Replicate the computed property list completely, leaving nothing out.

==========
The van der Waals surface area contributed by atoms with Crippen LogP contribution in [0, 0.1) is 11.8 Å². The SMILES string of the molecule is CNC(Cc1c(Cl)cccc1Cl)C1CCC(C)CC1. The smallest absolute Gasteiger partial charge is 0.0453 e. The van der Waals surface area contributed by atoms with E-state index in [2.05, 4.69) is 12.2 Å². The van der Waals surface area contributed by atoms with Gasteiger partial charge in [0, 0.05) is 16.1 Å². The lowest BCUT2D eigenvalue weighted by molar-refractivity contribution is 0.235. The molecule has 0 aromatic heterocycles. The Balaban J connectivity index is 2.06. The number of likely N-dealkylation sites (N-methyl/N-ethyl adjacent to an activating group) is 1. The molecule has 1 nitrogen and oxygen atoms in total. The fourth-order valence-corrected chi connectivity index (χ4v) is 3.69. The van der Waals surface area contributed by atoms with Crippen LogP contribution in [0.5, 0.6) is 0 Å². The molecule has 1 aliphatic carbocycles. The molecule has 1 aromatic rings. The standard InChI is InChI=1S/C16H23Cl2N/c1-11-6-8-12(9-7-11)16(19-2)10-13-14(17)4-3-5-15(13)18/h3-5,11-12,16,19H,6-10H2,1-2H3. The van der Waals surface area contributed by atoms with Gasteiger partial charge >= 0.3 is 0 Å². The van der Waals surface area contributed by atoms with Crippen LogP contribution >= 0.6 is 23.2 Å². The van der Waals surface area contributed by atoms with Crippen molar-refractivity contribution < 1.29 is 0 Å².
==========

The van der Waals surface area contributed by atoms with Crippen LogP contribution in [0, 0.1) is 11.8 Å². The SMILES string of the molecule is CNC(Cc1c(Cl)cccc1Cl)C1CCC(C)CC1. The smallest absolute Gasteiger partial charge is 0.0453 e. The van der Waals surface area contributed by atoms with E-state index in [2.05, 4.69) is 12.2 Å². The van der Waals surface area contributed by atoms with Gasteiger partial charge in [0, 0.05) is 16.1 Å². The lowest BCUT2D eigenvalue weighted by molar-refractivity contribution is 0.235. The molecule has 0 aromatic heterocycles. The Balaban J connectivity index is 2.06. The number of likely N-dealkylation sites (N-methyl/N-ethyl adjacent to an activating group) is 1. The molecule has 1 nitrogen and oxygen atoms in total. The fourth-order valence-corrected chi connectivity index (χ4v) is 3.69. The van der Waals surface area contributed by atoms with Crippen LogP contribution in [0.5, 0.6) is 0 Å². The molecule has 1 aliphatic carbocycles. The molecule has 1 aromatic rings. The standard InChI is InChI=1S/C16H23Cl2N/c1-11-6-8-12(9-7-11)16(19-2)10-13-14(17)4-3-5-15(13)18/h3-5,11-12,16,19H,6-10H2,1-2H3. The van der Waals surface area contributed by atoms with Gasteiger partial charge >= 0.3 is 0 Å². The van der Waals surface area contributed by atoms with Crippen LogP contribution >= 0.6 is 23.2 Å². The van der Waals surface area contributed by atoms with Crippen molar-refractivity contribution < 1.29 is 0 Å².